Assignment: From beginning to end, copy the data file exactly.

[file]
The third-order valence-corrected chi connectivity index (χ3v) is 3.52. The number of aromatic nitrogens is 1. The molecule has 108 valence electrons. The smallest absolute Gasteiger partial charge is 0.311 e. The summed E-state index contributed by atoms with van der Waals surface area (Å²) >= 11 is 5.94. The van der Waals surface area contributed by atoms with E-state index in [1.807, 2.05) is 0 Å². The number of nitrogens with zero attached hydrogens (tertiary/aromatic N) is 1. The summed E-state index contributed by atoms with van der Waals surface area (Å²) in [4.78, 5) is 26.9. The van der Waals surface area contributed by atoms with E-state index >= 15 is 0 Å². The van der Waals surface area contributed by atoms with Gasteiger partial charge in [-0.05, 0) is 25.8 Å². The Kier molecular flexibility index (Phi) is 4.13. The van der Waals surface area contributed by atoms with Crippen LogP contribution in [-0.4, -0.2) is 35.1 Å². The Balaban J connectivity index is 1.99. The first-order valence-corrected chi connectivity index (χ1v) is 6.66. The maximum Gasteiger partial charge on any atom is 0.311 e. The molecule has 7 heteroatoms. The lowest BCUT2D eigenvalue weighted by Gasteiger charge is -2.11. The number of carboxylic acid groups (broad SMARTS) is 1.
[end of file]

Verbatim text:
The third-order valence-corrected chi connectivity index (χ3v) is 3.52. The number of aromatic nitrogens is 1. The molecule has 108 valence electrons. The smallest absolute Gasteiger partial charge is 0.311 e. The summed E-state index contributed by atoms with van der Waals surface area (Å²) >= 11 is 5.94. The van der Waals surface area contributed by atoms with E-state index in [1.807, 2.05) is 0 Å². The number of nitrogens with zero attached hydrogens (tertiary/aromatic N) is 1. The summed E-state index contributed by atoms with van der Waals surface area (Å²) in [4.78, 5) is 26.9. The van der Waals surface area contributed by atoms with E-state index >= 15 is 0 Å². The van der Waals surface area contributed by atoms with Gasteiger partial charge in [-0.05, 0) is 25.8 Å². The Kier molecular flexibility index (Phi) is 4.13. The van der Waals surface area contributed by atoms with Crippen LogP contribution in [-0.4, -0.2) is 35.1 Å². The Balaban J connectivity index is 1.99. The first-order valence-corrected chi connectivity index (χ1v) is 6.66. The maximum Gasteiger partial charge on any atom is 0.311 e. The molecule has 7 heteroatoms. The lowest BCUT2D eigenvalue weighted by Gasteiger charge is -2.11. The number of carboxylic acid groups (broad SMARTS) is 1.